Climbing self-rescue tips.
Rock climbing is wonderful—most of the time. It’s a good way to meet friends, a great excuse for travel, and above all else, a way to enjoy tranquility in the outdoors away from our busy lives. All that said, this joyous activity can also get you into dangerous—and sometimes fatal—situations. Here we break down some common scenarios and talk about how to get out of them safely. Of course, no problem in climbing is exactly the same as another, but these tips and tricks for self-rescue can help in a multitude of settings.
Tying Off a Belay Device
It’s a beautiful day and you’re belaying your partner on a fun sport route, when, boom! A rock falls and hits your partner, leaving him injured and unable to go up or down. You quickly realize that you need to call for help, but how will you get your hands free while still on belay? Here is where the mule hitch comes into play. For this scenario we’ll use an ATC, but any belay device should work. Take the brake strand and form a small, foot-long loop of rope. Tuck the loop through the locking carabiner that connects your ATC to the belay loop. With the loop through the carabiner, tie an overhand hitch around the tensioned strand that is going up to your climber, then clip the loop to your belay loop. Voila! You’ve secured your partner and now have your hands free to rummage through your pack.
Dropped Belay Device at the Top of a Multipitch
You get to the top of a pitch, build a solid anchor, pull up slack, and start to put your partner on belay—oh no! You drop your belay device into the abyss. What now? Stand dumbfounded and wait for a helicopter to wave down? Of course not, you are a climber and know how to be self-sufficient in the mountains. The Munter hitch—invented in the 1950s by Italian climbers—is the perfect tool for the job. Similar to a clove hitch, this technique utilizes two loops to create friction in the rope and will allow you to belay your partner safely up the pitch, as you would with any other belay device. Unlike plaquette-style belay devices (such as the ATC Guide or Reverso), the Munter hitch is not self-braking and must be tended to with a brake-hand at all times. To tie it, create two loops on the strand attached to the climber. Fold the loops to create a one-stranded girth hitch. Slide the loops onto a locking carabiner and attach this to your master point. Belay as you would normally, making sure to always have a hand on the brake strand. Although this method works well, excessive use will twist your rope and make it more prone to tangling, so only use when necessary.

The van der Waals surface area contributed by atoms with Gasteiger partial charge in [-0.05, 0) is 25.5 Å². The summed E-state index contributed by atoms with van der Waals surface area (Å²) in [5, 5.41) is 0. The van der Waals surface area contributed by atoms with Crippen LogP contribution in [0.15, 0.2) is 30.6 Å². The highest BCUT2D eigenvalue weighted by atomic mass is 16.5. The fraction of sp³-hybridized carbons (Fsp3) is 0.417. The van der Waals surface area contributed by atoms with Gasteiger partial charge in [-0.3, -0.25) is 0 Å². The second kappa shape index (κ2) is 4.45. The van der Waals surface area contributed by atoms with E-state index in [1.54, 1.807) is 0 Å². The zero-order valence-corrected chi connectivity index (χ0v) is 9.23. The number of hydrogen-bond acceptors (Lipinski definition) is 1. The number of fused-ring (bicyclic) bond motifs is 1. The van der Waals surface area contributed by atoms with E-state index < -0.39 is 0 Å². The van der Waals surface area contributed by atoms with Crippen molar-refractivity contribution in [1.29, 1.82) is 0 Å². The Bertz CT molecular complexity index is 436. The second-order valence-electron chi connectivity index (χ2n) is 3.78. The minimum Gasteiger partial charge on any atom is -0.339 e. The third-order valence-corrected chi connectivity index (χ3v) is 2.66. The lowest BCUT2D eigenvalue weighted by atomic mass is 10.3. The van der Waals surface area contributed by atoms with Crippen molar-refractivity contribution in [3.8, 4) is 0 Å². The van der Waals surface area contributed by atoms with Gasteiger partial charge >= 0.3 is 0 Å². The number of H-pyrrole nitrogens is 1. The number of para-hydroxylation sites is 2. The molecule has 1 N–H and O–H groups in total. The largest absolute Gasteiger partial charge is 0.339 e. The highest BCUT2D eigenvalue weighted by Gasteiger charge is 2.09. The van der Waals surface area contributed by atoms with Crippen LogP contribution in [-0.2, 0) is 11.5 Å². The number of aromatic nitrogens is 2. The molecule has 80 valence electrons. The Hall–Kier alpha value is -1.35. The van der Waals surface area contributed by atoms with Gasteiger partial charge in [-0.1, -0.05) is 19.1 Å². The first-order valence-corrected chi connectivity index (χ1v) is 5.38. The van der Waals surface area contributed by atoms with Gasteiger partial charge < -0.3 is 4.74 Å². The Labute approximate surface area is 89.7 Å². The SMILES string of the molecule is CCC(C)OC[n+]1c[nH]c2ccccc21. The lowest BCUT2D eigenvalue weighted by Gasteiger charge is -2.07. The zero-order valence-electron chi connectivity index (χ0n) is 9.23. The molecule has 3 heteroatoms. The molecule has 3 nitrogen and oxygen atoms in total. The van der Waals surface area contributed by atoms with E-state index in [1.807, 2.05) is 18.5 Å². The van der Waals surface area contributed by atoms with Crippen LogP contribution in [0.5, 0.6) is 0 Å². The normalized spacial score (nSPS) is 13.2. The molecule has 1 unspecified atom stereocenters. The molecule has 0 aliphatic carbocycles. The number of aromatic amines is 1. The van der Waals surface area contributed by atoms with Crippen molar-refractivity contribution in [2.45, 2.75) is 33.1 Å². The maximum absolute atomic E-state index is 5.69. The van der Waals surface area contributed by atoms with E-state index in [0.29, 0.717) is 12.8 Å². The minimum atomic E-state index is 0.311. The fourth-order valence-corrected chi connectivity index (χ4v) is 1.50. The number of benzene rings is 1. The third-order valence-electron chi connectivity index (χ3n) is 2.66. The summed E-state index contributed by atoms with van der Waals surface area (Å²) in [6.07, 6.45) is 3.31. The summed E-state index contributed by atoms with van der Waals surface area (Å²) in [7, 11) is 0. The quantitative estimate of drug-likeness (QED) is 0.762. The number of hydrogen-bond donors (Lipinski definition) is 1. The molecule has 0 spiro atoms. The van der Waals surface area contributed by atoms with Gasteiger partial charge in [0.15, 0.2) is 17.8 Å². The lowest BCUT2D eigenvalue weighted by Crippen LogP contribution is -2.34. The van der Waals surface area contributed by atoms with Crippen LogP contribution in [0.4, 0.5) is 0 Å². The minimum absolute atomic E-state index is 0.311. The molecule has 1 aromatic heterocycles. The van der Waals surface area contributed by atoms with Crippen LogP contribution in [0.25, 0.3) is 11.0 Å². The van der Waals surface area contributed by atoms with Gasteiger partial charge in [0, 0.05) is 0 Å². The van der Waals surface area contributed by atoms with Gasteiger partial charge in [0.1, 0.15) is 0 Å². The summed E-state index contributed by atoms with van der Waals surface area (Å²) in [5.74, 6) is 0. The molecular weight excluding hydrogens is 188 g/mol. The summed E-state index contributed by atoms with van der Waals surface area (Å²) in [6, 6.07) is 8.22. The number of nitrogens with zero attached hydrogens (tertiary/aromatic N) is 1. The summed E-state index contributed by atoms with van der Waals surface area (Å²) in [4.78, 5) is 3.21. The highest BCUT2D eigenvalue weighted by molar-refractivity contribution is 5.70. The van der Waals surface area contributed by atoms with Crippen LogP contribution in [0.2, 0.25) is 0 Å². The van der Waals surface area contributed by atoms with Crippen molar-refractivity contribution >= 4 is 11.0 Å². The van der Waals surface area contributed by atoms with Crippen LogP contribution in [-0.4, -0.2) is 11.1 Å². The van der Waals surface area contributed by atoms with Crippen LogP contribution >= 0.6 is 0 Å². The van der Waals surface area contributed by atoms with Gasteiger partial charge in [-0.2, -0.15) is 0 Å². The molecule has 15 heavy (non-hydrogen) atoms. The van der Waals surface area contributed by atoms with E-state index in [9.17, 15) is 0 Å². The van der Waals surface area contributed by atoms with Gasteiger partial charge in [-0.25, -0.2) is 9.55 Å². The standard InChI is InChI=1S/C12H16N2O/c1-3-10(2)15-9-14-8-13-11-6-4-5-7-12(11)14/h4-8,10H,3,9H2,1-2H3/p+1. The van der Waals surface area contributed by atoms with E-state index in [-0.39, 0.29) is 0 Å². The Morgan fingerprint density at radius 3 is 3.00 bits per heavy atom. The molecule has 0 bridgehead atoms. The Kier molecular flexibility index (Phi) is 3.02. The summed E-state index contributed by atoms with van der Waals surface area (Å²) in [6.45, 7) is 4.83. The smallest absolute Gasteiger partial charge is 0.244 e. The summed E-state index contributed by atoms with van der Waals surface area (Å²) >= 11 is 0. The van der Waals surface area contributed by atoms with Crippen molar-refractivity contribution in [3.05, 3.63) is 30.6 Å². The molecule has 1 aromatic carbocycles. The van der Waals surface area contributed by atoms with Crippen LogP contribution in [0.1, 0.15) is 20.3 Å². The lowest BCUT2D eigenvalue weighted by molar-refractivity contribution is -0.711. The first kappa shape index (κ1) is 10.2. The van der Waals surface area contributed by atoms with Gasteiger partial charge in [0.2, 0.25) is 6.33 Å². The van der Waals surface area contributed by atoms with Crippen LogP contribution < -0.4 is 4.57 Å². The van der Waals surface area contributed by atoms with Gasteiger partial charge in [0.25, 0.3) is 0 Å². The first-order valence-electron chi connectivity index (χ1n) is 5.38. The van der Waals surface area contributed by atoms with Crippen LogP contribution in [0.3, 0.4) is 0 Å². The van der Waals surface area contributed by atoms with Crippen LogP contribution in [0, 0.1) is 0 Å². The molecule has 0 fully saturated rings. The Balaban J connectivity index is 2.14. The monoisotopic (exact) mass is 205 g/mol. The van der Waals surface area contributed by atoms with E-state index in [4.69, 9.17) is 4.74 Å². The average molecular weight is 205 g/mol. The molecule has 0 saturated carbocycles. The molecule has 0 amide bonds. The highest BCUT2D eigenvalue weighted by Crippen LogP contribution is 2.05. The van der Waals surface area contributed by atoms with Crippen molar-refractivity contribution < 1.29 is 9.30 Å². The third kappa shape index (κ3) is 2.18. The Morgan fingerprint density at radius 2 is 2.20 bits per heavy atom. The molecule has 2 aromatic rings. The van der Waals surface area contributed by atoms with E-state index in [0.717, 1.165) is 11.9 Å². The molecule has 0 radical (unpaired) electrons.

On multipitch climbs, bailing can be difficult. But what happens if you get to a section that you can’t figure out? Employ the tactics of “French Free.” On the spectrum from free soloing to full-on aid climbing, this style lands right in the middle. Pairing free-climbing gear with basic aid-climbing techniques, stumped climbers can get up pitches way above their pay grades. When hanging from a piece of gear with a tough section above you, clip a sling to the piece on a separate carabiner and place your foot into it, then stand as high as possible. If the route is overhanging or it is difficult to balance, clip a carabiner or quickdraw from your belay loop to the piece, and stand up with some added balance—an impromptu Fifi hook, if you will. Once standing high, you can place protection and pull yourself upward, or perhaps try to free climb now that you are above your last piece.
Hauling a Partner
On multi-pitch climbs, the safest way out is often from the top, by walking off the back. So, what if your partner is unable to continue following up a pitch? Whether it’s fatigue, a difficult crux move, or an injury, it’s time to deploy a three-to-one pulley system and pull your partner upward. First off, you need to belay directly from an anchor, not your harness. Now, with a sling or length of cord, wrap a Prusik hitch around the tensioned strand going down to your climber. Clip a locking carabiner to the Prusik and clip the brake strand through this carabiner. Then, with all your might, pull upwards on the brake strand until the Prusik comes close to your belay device, then slide the Prusik back down the tensioned strand as far as you can reach to reset it. Repeat the process. If your partner is able, give a count of three for the both of you to make an effort toward upward progress. The same technique can be used to haul a heavy bag.
Editor’s note: these techniques should be practiced in a safe environment before attempting them in the field.